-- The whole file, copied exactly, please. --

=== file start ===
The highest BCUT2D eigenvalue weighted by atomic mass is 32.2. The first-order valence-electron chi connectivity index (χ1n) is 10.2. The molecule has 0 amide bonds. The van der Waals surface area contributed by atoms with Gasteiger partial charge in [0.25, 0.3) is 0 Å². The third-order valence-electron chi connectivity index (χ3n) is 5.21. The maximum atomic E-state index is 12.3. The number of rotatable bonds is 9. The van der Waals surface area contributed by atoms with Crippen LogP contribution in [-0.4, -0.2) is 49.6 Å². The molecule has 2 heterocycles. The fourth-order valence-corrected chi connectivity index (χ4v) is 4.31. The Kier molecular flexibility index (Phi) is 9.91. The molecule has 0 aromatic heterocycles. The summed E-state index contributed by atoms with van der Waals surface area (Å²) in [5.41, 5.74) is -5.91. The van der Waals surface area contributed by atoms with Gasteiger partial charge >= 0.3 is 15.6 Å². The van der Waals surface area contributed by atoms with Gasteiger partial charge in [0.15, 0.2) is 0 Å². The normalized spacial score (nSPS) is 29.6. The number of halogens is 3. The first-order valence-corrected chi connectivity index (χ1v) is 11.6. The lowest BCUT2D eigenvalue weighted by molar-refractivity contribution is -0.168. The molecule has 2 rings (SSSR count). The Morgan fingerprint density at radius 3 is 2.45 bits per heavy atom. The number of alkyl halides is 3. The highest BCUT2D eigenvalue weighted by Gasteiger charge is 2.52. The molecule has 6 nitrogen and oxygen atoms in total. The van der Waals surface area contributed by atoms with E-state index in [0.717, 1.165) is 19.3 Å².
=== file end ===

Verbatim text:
The highest BCUT2D eigenvalue weighted by atomic mass is 32.2. The first-order valence-electron chi connectivity index (χ1n) is 10.2. The molecule has 0 amide bonds. The van der Waals surface area contributed by atoms with Gasteiger partial charge in [0.25, 0.3) is 0 Å². The third-order valence-electron chi connectivity index (χ3n) is 5.21. The maximum atomic E-state index is 12.3. The number of rotatable bonds is 9. The van der Waals surface area contributed by atoms with Crippen LogP contribution in [-0.4, -0.2) is 49.6 Å². The molecule has 2 heterocycles. The fourth-order valence-corrected chi connectivity index (χ4v) is 4.31. The Kier molecular flexibility index (Phi) is 9.91. The molecule has 0 aromatic heterocycles. The summed E-state index contributed by atoms with van der Waals surface area (Å²) in [5.41, 5.74) is -5.91. The van der Waals surface area contributed by atoms with Gasteiger partial charge >= 0.3 is 15.6 Å². The van der Waals surface area contributed by atoms with Gasteiger partial charge in [0.15, 0.2) is 0 Å². The normalized spacial score (nSPS) is 29.6. The number of halogens is 3. The first-order valence-corrected chi connectivity index (χ1v) is 11.6. The lowest BCUT2D eigenvalue weighted by molar-refractivity contribution is -0.168. The molecule has 2 rings (SSSR count). The Morgan fingerprint density at radius 3 is 2.45 bits per heavy atom. The number of alkyl halides is 3. The highest BCUT2D eigenvalue weighted by Gasteiger charge is 2.52. The molecule has 6 nitrogen and oxygen atoms in total. The van der Waals surface area contributed by atoms with E-state index in [0.717, 1.165) is 19.3 Å².